Choledocholithiasis is the most common cause of obstructive jaundice and cholangitis, occurring in approximately 10%–18% of patients with cholecystolithiasis.[6],[7],[8],[9] Concomitant cholecystolithiasis and choledocholithiasis can be managed with laparoscopic cholecystectomy (LC) as well as pre- or post-operative ERCP. However, performing LC followed by ERCP is more complicated, and patients must undergo an extra-invasive procedure.[10] Although previous research has demonstrated that a single-stage combined tri-endoscopic approach or intra-operative ERCP for concomitant cholecystolithiasis and choledocholithiasis is safe,[11],[12],[13] this method is not suitable for most hospitals. In addition, there are complications associated with endoscopic sphincterotomy. LCBDE allows the treatment of cholecystolithiasis and choledocholithiasis to be performed simultaneously. LCBDE has gradually become one of the most popular surgical treatments for patients with cholecystolithiasis and choledocholithiasis. Previous studies also showed that LCBDE is safe and effective for patients with concomitant cholecystolithiasis and choledocholithiasis.[14],[15] In addition, anatomical damage to the  Sphincter of Oddi More Details is avoided in LCBDE, which can be very important especially in young individuals.[16] For these reasons, LCBDE may become the major approach to treat patients with cholecystolithiasis and choledocholithiasis in the future.

The CBD is conventionally closed with T-tube drainage after choledochotomy and removal of CBD stones. However, this method carries a T-tube-related morbidity of 10%–20%, including fluid and electrolyte disturbances, local discomfort, prolonged biliary fistulas, late biliary stricture and prolonged hospital stay.[17],[18] Moreover, the rates of bile leakage are not reduced even with the T-tube drainage of the CBD.[8],[19] Studies in the literature report a rate of bile leakage up to 6% after T-tube removal.[8],[17] Many surgeons think that the transcystic approach to LCBDE is the ideal method because choledochotomy and suturing of the CBD can be avoided. In addition, it has lower complication rate than the trans-CBD method. However, the success rate of bile duct stone removal by transcystic route is lower than that of the trans-CBD method.[17],[18],[19],[20],[21] Therefore, many surgeons found that the application of this method was limited and converted to the trans-CBD approach.[14],[22] In recent years, accumulating research has shown that primary closure of the CBD without drainage is a safe alternative to T-tube placement after laparoscopic choledochotomy.[17] It has been reported that primary closure of the CBD significantly reduces the hospital stay without increasing the morbidity or mortality. Some retrospective studies have shown that primary closure of the CBD after laparoscopic choledochotomy is feasible.[3] Nevertheless, spasm of the sphincter of Oddi after LCBDE or migration of intrahepatic bile duct stones to the CBD may induce increased pressure in the biliary tract. Under such circumstances, bile leakage may still occur after primary closure of the CBD without decompression of the T-tube. In addition without dilation, the bile duct is more likely to leak because lack of dilation is one of the main causes of bile leakage after primary closure following LCBDE.[23],[24]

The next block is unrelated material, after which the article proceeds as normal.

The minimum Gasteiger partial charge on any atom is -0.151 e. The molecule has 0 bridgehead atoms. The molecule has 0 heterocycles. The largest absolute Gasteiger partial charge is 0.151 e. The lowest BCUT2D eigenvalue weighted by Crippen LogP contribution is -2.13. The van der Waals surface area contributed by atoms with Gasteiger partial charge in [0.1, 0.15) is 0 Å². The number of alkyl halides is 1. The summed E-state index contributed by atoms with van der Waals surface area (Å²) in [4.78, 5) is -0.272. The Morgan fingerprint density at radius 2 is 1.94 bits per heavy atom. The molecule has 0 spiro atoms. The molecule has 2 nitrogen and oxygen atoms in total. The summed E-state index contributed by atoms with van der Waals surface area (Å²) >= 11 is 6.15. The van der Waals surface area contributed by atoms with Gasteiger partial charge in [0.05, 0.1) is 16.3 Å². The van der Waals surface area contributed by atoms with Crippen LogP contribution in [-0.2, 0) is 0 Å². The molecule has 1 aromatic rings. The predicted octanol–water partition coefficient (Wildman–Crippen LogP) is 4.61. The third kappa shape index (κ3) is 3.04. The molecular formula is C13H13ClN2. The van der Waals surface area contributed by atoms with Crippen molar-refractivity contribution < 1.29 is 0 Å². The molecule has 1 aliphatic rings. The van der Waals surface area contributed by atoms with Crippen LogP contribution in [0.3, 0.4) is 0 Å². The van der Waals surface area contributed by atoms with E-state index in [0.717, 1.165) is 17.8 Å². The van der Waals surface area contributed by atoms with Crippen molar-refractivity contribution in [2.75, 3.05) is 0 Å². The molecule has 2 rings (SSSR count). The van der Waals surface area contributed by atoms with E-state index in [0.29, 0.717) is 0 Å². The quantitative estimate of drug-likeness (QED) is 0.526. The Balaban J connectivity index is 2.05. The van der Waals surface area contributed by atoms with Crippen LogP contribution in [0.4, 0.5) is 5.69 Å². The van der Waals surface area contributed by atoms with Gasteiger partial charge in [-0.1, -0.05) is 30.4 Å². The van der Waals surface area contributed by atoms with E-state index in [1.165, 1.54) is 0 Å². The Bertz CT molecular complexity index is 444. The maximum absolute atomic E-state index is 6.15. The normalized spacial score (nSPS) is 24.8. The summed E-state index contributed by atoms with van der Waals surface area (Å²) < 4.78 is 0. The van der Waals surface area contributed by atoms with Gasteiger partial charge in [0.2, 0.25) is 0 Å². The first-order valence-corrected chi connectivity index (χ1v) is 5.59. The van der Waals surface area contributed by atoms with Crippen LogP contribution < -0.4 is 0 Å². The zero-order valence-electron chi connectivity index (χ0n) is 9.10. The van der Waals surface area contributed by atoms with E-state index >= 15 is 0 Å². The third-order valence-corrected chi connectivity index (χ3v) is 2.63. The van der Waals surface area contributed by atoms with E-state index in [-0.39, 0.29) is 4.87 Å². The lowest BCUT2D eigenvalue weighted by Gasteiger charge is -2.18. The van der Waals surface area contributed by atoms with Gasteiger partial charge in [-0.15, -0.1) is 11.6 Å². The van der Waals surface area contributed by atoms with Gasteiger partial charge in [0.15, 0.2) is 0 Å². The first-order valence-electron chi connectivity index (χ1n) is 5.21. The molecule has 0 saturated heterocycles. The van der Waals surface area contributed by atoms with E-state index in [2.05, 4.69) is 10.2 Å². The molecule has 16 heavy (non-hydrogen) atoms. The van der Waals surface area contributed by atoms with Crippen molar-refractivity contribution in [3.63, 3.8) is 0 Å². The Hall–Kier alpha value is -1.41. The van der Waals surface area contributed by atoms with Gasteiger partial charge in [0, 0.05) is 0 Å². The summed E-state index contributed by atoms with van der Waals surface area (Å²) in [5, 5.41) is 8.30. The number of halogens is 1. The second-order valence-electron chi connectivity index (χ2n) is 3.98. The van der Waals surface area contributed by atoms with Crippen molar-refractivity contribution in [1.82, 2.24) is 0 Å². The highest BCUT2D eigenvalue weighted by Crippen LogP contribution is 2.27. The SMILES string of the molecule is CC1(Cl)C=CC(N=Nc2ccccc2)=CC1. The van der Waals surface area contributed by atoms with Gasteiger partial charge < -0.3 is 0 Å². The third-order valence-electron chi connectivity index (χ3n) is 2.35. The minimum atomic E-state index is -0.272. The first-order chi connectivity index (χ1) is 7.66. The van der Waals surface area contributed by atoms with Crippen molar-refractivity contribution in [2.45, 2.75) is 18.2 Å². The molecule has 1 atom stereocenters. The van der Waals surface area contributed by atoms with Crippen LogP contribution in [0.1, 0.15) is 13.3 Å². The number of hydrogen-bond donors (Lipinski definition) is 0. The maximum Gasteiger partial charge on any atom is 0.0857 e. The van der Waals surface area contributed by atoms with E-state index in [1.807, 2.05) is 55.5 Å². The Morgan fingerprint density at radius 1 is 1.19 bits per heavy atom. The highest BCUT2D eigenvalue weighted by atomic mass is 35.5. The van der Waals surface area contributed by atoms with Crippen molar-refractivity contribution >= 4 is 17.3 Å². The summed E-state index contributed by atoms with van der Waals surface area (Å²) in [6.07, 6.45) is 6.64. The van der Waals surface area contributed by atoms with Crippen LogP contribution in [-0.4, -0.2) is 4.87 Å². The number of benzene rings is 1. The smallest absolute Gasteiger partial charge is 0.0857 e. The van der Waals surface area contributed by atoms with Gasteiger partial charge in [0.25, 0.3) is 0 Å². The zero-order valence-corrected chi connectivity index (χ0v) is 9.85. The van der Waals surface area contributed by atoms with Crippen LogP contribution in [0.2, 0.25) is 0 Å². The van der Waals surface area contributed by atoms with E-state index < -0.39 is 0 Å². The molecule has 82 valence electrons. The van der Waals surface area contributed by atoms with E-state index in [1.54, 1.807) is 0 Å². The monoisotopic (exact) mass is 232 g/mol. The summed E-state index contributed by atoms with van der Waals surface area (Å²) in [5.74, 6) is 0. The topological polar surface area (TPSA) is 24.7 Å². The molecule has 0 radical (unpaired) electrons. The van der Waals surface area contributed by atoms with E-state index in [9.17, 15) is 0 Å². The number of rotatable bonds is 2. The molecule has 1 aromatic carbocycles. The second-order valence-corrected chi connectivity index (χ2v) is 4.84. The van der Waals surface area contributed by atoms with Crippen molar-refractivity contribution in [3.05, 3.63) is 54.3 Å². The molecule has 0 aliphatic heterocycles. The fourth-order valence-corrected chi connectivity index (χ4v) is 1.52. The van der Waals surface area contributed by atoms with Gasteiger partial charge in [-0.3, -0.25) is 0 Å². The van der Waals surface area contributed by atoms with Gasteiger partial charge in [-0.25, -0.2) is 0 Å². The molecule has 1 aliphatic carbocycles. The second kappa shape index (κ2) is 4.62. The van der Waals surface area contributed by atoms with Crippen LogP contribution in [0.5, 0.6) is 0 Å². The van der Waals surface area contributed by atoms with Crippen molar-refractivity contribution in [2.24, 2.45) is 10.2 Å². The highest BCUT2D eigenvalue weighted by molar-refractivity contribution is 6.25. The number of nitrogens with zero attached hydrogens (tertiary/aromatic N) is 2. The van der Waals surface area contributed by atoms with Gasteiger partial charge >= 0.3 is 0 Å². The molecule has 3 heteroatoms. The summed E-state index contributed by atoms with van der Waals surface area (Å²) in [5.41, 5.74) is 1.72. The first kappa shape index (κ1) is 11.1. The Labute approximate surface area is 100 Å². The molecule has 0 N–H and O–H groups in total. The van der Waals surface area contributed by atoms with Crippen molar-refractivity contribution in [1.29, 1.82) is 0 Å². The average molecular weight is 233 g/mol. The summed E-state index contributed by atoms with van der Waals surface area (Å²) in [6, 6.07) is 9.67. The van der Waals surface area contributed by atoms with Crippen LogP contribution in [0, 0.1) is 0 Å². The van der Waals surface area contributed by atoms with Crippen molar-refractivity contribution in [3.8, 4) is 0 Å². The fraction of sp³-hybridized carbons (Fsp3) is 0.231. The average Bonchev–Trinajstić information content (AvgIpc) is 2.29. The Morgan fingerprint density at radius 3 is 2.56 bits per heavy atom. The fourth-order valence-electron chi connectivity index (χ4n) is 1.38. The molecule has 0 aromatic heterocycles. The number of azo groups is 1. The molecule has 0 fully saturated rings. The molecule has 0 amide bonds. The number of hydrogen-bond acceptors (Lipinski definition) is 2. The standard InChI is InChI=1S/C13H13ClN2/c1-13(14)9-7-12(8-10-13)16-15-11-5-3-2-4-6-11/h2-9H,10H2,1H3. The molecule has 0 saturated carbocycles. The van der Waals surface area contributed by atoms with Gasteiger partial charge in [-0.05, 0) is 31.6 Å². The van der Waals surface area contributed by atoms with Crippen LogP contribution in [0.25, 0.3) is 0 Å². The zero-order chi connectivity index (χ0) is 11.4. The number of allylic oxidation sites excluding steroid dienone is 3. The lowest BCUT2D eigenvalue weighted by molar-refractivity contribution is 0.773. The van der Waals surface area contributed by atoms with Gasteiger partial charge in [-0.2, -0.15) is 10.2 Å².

Human fibrin sealant is a biodegradable and biocompatible combination of highly concentrated human-derived fibrinogen and thrombin. It is activated by calcium chloride to polymerise into a fibrin fibre matrix. Human fibrin sealant has been shown to reduce post-operative bleeding and anastomosis leakage as well as promote post-operative wound healing.[25],[26],[27],[28],[29] Moreover, the use of fibrin sealant has been suggested in bariatric surgery, and it has been shown that the use of fibrin sealant in laparoscopic sleeve gastrectomy significantly reduces post-operative bleeding.[30] Moreover, fibrin sealant has shown some efficacy in healing leaks in a non-operative setting in both laparoscopic Roux-en-Y gastric bypass and laparoscopic sleeve gastrectomy.[26],[27] Although human fibrin sealant has been shown to reduce post-operative bleeding and anastomosis leakage and to promote wound healing after operations, it is not yet clear whether it can reduce post-operative bile leakage of the primary suture and whether it causes adverse reactions after LCBDE in patients with choledocholithiasis. In this study, the rate of post-operative bile leakage in the fibrin sealant group was lower than that of the control group. The reason may be that human fibrin sealant had sealed the gap between two stitches. In addition, homologous human fibrin sealants are extracted from human blood, so it may reduce allergic reactions. In this study, no allergic reactions or other adverse effects related to human fibrin sealant were observed. This research has some limitations; a major one is that this study is a retrospective research. In addition, all of the cases came from one hospital. Therefore, a prospective random clinical study in several centres with a larger sample is needed.


 ¤ Conclusions Top


To the best of our knowledge, this study was the first to evaluate the effectivity and safety of human fibrin sealant on the primary duct closure after laparoscopic choledochotomy. The results confirm that human fibrin sealant reduces post-operative bile leakage of the primary closure after LCBDE in patients with choledocholithiasis. The encouraging results of this study by this simple and easy technique may lead to a more widespread application of human fibrin sealant in primary bile duct closure after LCBDE.

Acknowledgement

This work was supported by the Foundation of Natural Science of Heilongjiang Province, China (No. H2016028). We would like to thank Editage (www.editage.cn) for English language editing.

Financial support and sponsorship

This study was supported by a grant from the Natural Science Foundation of Heilongjiang province (No. H2016028).

Conflicts of interest

There are no conflicts of interest.

 
 ¤ References Top